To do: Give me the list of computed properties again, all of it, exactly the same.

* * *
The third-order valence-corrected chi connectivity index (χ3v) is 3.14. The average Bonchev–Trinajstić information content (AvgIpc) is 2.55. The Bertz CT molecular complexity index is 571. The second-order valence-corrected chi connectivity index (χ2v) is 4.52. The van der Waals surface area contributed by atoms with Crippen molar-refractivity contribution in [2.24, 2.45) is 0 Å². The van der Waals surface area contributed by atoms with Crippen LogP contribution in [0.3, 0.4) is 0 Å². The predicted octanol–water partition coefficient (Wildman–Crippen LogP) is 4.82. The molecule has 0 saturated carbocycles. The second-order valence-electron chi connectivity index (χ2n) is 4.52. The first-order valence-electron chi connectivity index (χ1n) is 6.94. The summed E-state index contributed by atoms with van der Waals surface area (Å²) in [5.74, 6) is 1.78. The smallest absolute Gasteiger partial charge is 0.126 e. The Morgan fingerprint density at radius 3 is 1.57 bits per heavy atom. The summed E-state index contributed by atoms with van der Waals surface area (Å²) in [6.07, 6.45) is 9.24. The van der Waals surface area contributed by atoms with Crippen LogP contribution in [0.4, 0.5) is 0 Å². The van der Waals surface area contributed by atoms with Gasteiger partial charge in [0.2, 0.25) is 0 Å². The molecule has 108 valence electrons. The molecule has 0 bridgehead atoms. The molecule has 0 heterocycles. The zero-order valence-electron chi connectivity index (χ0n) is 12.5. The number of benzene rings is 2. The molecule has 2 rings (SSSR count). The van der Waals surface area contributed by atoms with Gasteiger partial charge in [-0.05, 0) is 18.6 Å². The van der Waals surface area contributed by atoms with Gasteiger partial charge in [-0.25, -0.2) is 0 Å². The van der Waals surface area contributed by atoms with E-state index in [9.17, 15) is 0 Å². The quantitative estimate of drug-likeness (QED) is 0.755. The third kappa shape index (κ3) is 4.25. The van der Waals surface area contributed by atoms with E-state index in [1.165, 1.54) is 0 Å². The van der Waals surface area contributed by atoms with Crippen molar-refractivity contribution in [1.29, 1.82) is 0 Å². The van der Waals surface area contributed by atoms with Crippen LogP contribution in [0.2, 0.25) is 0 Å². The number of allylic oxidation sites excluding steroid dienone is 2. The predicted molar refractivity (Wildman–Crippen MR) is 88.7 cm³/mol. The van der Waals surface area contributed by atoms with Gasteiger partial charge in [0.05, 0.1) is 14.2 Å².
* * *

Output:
The third-order valence-corrected chi connectivity index (χ3v) is 3.14. The average Bonchev–Trinajstić information content (AvgIpc) is 2.55. The Bertz CT molecular complexity index is 571. The second-order valence-corrected chi connectivity index (χ2v) is 4.52. The van der Waals surface area contributed by atoms with Crippen molar-refractivity contribution in [2.24, 2.45) is 0 Å². The van der Waals surface area contributed by atoms with Crippen LogP contribution in [0.3, 0.4) is 0 Å². The predicted octanol–water partition coefficient (Wildman–Crippen LogP) is 4.82. The molecule has 0 saturated carbocycles. The second-order valence-electron chi connectivity index (χ2n) is 4.52. The first-order valence-electron chi connectivity index (χ1n) is 6.94. The summed E-state index contributed by atoms with van der Waals surface area (Å²) in [5.74, 6) is 1.78. The smallest absolute Gasteiger partial charge is 0.126 e. The Morgan fingerprint density at radius 3 is 1.57 bits per heavy atom. The summed E-state index contributed by atoms with van der Waals surface area (Å²) in [6.07, 6.45) is 9.24. The van der Waals surface area contributed by atoms with Crippen LogP contribution in [0.4, 0.5) is 0 Å². The van der Waals surface area contributed by atoms with Gasteiger partial charge in [0.2, 0.25) is 0 Å². The molecule has 108 valence electrons. The molecule has 0 bridgehead atoms. The molecule has 0 heterocycles. The zero-order valence-electron chi connectivity index (χ0n) is 12.5. The number of benzene rings is 2. The molecule has 2 rings (SSSR count). The van der Waals surface area contributed by atoms with Gasteiger partial charge in [-0.05, 0) is 18.6 Å². The van der Waals surface area contributed by atoms with Gasteiger partial charge in [-0.25, -0.2) is 0 Å². The van der Waals surface area contributed by atoms with E-state index in [9.17, 15) is 0 Å². The quantitative estimate of drug-likeness (QED) is 0.755. The third kappa shape index (κ3) is 4.25. The van der Waals surface area contributed by atoms with E-state index in [1.165, 1.54) is 0 Å². The van der Waals surface area contributed by atoms with Crippen molar-refractivity contribution in [1.29, 1.82) is 0 Å². The van der Waals surface area contributed by atoms with Crippen LogP contribution in [0.2, 0.25) is 0 Å². The number of allylic oxidation sites excluding steroid dienone is 2. The predicted molar refractivity (Wildman–Crippen MR) is 88.7 cm³/mol. The van der Waals surface area contributed by atoms with Gasteiger partial charge in [0.05, 0.1) is 14.2 Å².